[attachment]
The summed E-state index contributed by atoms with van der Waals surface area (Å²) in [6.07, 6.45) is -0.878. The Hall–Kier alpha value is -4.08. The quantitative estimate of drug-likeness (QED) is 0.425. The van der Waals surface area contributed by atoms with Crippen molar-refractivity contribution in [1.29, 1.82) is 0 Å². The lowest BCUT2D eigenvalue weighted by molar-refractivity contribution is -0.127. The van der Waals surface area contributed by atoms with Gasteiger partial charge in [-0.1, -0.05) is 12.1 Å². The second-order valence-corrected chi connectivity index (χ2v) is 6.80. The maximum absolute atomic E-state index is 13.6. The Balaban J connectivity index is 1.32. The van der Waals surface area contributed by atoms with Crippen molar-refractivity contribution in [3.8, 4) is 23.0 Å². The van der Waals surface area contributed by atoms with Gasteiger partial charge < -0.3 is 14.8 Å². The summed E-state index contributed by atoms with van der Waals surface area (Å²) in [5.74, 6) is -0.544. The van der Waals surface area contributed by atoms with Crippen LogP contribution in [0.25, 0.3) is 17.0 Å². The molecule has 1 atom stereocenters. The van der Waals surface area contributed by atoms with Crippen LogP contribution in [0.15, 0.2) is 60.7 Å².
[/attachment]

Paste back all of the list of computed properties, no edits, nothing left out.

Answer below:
The summed E-state index contributed by atoms with van der Waals surface area (Å²) in [6.07, 6.45) is -0.878. The Hall–Kier alpha value is -4.08. The quantitative estimate of drug-likeness (QED) is 0.425. The van der Waals surface area contributed by atoms with Crippen molar-refractivity contribution in [1.29, 1.82) is 0 Å². The lowest BCUT2D eigenvalue weighted by molar-refractivity contribution is -0.127. The van der Waals surface area contributed by atoms with Gasteiger partial charge in [-0.1, -0.05) is 12.1 Å². The second-order valence-corrected chi connectivity index (χ2v) is 6.80. The maximum absolute atomic E-state index is 13.6. The Balaban J connectivity index is 1.32. The van der Waals surface area contributed by atoms with Crippen molar-refractivity contribution in [3.8, 4) is 23.0 Å². The van der Waals surface area contributed by atoms with Gasteiger partial charge < -0.3 is 14.8 Å². The summed E-state index contributed by atoms with van der Waals surface area (Å²) in [5.74, 6) is -0.544. The van der Waals surface area contributed by atoms with Crippen LogP contribution in [0.25, 0.3) is 17.0 Å². The molecule has 1 atom stereocenters. The van der Waals surface area contributed by atoms with Crippen LogP contribution in [0.15, 0.2) is 60.7 Å².